I’m always on the look out for new ways to serve this wonderful vegetable, such as this delicious risotto.

50g butter
1 Tbs olive oil
1 large onion, finely chopped
250ml white wine
2 litres chicken or vegetable stock
A large bunch of asparagus (20-24 stems)
1 cup Arborio rice
Salt and freshly ground black pepper to taste
1 cup grated Parmesan cheese
To garnish:
6 thin slices prosciutto
Extra virgin olive oil (optional)

Place half the butter and oil in a heavy-based pan over low heat. Add the onion and cook very gently for 15 minutes, stirring from time to time, until cooked but not coloured. Meanwhile trim off the tough ends from the asparagus. Choose 12 nice stems and trim them a bit shorter. Blanch them for 3 minutes in boiling salted water then refresh in cold water and dry on paper towels.

Cut the rest of the asparagus into bite sized pieces. When the onion is cooked add the wine, rice and chopped asparagus and cook, stirring, for a couple of minutes. Gradually add the stock, a cup or so at a time, adding more as it’s absorbed into the rice. When the rice is al dente (you may not need all the stock) add half the grated parmesan and the remaining butter and turn off the heat. The risotto should be slightly wet. Season to taste then cover and stand for 5 minutes.

Serve on six individual serving plates and top with remaining parmesan. Garnish each plate with two of the blanched asparagus spears, a slice of prosciutto and, if liked, a drizzle of oil.

Serves 6 as a starter or 3 as a main

Pumpkin and Leek Frittata

Frittata is a quiche without the pastry. Delicious straight out of the oven and leftovers make a tasty lunch the following day.

1 kg butternut pumpkin, peeled and cut into 2cm cubes
2-3 leeks depending on size, white part only, sliced
6-8 cloves garlic, chopped
1 Tbs fresh chopped thyme
1/3 cup olive oil
Salt and freshly ground black pepper to taste
8 eggs
1½ cups cream
½ cup grated parmesan
1 cup ricotta or cream cheese (optional)
Chopped parsley to garnish

Preheat oven to 220°C. Place pumpkin, leeks, garlic, thyme, oil, salt and pepper in a bowl and mix well. Spread out on a shallow baking tray lined with baking paper. Bake for 25-30 mins or until cooked and starting to brown. Meanwhile whisk eggs, cream and parmesan in a bowl and season.

Tip vegetable mixture into a non-stick frying pan with an oven-proof handle. Choose one measuring about 28cm in diameter. Pour the egg and cream mixture evenly over the vegetables, then if using put blobs of ricotta or cream cheese all over.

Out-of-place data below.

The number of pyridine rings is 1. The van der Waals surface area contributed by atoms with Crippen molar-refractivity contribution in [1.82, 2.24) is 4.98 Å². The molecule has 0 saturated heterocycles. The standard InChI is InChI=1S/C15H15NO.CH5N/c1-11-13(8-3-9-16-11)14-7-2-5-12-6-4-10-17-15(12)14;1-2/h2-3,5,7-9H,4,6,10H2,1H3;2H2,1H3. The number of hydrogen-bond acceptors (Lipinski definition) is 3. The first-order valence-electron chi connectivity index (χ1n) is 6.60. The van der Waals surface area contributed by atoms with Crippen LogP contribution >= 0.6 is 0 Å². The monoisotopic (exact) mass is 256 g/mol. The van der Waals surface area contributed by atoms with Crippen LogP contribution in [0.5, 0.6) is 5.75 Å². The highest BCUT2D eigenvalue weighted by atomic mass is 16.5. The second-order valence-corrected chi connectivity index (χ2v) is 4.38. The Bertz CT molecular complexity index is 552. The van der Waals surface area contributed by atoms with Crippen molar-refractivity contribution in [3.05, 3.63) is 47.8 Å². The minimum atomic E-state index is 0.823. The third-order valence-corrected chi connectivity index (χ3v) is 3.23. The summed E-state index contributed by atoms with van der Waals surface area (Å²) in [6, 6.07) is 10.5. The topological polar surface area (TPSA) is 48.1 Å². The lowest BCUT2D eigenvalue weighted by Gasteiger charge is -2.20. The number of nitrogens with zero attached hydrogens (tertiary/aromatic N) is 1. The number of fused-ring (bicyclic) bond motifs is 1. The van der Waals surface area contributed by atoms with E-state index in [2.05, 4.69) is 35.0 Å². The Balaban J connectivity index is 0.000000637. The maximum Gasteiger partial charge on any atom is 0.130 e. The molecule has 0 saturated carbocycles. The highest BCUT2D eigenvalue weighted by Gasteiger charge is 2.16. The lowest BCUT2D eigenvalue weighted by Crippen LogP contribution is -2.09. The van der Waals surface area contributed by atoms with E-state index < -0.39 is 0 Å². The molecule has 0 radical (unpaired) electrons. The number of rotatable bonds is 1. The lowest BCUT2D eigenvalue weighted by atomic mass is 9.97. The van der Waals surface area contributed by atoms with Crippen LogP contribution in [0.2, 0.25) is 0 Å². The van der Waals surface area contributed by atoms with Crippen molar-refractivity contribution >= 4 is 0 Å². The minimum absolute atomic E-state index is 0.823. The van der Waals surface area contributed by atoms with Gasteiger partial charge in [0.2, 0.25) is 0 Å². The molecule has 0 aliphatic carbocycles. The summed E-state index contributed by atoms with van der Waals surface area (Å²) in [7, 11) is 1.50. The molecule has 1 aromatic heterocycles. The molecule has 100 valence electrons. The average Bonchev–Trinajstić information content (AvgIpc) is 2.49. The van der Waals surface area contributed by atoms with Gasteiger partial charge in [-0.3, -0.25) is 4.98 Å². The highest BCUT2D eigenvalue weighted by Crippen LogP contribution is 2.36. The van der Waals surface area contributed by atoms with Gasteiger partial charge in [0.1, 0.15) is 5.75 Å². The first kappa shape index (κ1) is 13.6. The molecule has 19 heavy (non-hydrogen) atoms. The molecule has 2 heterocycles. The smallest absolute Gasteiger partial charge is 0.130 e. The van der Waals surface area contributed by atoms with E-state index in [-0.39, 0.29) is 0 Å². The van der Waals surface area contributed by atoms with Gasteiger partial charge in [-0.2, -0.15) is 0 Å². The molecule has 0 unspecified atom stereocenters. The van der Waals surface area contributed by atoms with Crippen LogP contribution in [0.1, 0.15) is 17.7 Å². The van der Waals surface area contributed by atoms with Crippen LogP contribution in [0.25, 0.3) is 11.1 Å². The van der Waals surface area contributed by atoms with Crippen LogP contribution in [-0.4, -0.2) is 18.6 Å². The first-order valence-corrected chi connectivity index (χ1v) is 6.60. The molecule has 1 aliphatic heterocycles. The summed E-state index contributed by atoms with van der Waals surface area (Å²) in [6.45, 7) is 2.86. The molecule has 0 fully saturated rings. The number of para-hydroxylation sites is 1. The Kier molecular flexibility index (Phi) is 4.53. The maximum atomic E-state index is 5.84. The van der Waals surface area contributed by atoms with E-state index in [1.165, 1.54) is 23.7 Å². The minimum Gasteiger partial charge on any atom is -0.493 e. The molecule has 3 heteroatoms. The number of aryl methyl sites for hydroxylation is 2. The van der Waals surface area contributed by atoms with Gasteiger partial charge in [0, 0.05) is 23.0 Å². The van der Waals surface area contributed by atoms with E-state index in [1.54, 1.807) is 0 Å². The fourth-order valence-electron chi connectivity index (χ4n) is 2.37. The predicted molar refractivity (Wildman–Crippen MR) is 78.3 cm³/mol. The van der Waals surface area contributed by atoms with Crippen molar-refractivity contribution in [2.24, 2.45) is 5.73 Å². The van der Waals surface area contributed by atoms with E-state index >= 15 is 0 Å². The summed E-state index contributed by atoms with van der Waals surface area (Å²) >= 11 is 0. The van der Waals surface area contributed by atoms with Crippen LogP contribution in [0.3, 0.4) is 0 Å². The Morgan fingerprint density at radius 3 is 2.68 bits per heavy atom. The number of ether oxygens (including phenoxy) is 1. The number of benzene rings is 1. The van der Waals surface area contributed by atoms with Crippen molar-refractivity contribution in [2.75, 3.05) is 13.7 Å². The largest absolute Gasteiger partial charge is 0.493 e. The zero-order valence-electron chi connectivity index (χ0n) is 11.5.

Bake for 25 minutes or until puffed and golden. Garnish with parsley.

Serves 4-6

Chargrilled Zucchini with Avocado Hummus

I recently spent a few days in hospital. As I ate the unimaginative, tasteless hospital food I watched the SBS food channel and made notes. This is one of the delicious recipes I wrote down which we had for lunch today. Why can’t hospitals do better?

6 zucchini (about 1kg) halved lengthwise
1 clove garlic, crushed
Finely grated zest and juice 1 lemon
3 Tbs extra virgin olive oil
Salt and freshly ground black pepper, to taste
½ tsp dried chilli flakes
3 Tbs dukkah
Lemon wedges, chopped parsley and olive oil, to serve
Avocado Hummus:
2 ripe avocados
½ cup tahini
1 clove garlic, crushed
Finely grated zest and juice 1 lemon
3 Tbs extra virgin olive oil
Salt and freshly ground black pepper, to taste

For the Hummus, place all ingredients in food processor and process until smooth and creamy, stopping halfway to scrape down the sides. Heat a large chargrill until hot and cook the zucchini halves, without oil, for 3 minutes each side, or until charred and cooked through.

While zucchini is cooking mix garlic, lemon zest and juice, oil and seasoning in a large bowl. Add the cooked zucchini halves and toss gently. Pile onto a serving platter and scatter with the parsley. Finish with dollops of avocado hummus, a sprinkling of dukkah, a drizzle of olive oil and the lemon wedges. If liked make half the recipe which serves 2.

Serves 4

Crushed Carrots with Pistachio Pesto

I adapted this recipe from one by Noor Murad. She uses fresh coriander as the green herb in the pesto. I used mint and am confident that basil would work equally well. You could even use a mixture of fresh herbs. This recipe raises the humble old carrot to amazing heights. Serve as a side dish or as part of a buffet.

Carrots:
1 to 1½ kg carrots, peeled and thickly sliced
½ cup water
2 Tbs olive oil
6 cloves garlic, peeled
½ tsp turmeric
1 tsp cumin seeds
1 tsp ground coriander
¼ tsp chilli flakes
2 Tbs maple syrup
Pesto:
1 cup tightly packed coriander, mint or basil leaves
¾ cup pistachio nuts, lightly toasted
1 clove garlic
About ½ cup olive oil
Salt and pepper to taste